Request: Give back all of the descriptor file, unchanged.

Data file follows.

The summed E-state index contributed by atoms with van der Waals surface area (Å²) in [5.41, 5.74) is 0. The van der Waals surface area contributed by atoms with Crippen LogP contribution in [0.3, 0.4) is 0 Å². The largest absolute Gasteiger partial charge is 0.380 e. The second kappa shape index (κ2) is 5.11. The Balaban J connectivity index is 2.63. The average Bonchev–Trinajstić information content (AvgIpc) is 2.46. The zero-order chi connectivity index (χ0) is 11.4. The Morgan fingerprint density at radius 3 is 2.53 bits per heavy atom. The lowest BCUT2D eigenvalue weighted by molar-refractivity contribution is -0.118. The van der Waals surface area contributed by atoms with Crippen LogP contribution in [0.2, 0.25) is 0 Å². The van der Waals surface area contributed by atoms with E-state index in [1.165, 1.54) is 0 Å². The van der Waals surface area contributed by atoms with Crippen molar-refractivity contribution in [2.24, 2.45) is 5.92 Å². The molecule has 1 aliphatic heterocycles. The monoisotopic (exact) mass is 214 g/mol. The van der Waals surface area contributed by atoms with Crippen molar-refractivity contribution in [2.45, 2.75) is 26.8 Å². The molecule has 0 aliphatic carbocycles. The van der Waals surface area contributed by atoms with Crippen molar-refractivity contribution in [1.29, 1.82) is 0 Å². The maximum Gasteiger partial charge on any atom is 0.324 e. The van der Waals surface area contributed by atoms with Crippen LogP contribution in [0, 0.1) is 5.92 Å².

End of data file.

The summed E-state index contributed by atoms with van der Waals surface area (Å²) in [5.41, 5.74) is 0. The van der Waals surface area contributed by atoms with Crippen LogP contribution in [0.3, 0.4) is 0 Å². The largest absolute Gasteiger partial charge is 0.380 e. The second kappa shape index (κ2) is 5.11. The Balaban J connectivity index is 2.63. The average Bonchev–Trinajstić information content (AvgIpc) is 2.46. The zero-order chi connectivity index (χ0) is 11.4. The Morgan fingerprint density at radius 3 is 2.53 bits per heavy atom. The lowest BCUT2D eigenvalue weighted by molar-refractivity contribution is -0.118. The van der Waals surface area contributed by atoms with Crippen LogP contribution in [0.2, 0.25) is 0 Å². The van der Waals surface area contributed by atoms with E-state index in [1.165, 1.54) is 0 Å². The van der Waals surface area contributed by atoms with Crippen molar-refractivity contribution in [2.24, 2.45) is 5.92 Å². The molecule has 1 aliphatic heterocycles. The monoisotopic (exact) mass is 214 g/mol. The van der Waals surface area contributed by atoms with Crippen molar-refractivity contribution in [2.45, 2.75) is 26.8 Å². The molecule has 0 aliphatic carbocycles. The van der Waals surface area contributed by atoms with Crippen molar-refractivity contribution in [1.29, 1.82) is 0 Å². The maximum Gasteiger partial charge on any atom is 0.324 e. The van der Waals surface area contributed by atoms with Crippen LogP contribution in [0, 0.1) is 5.92 Å².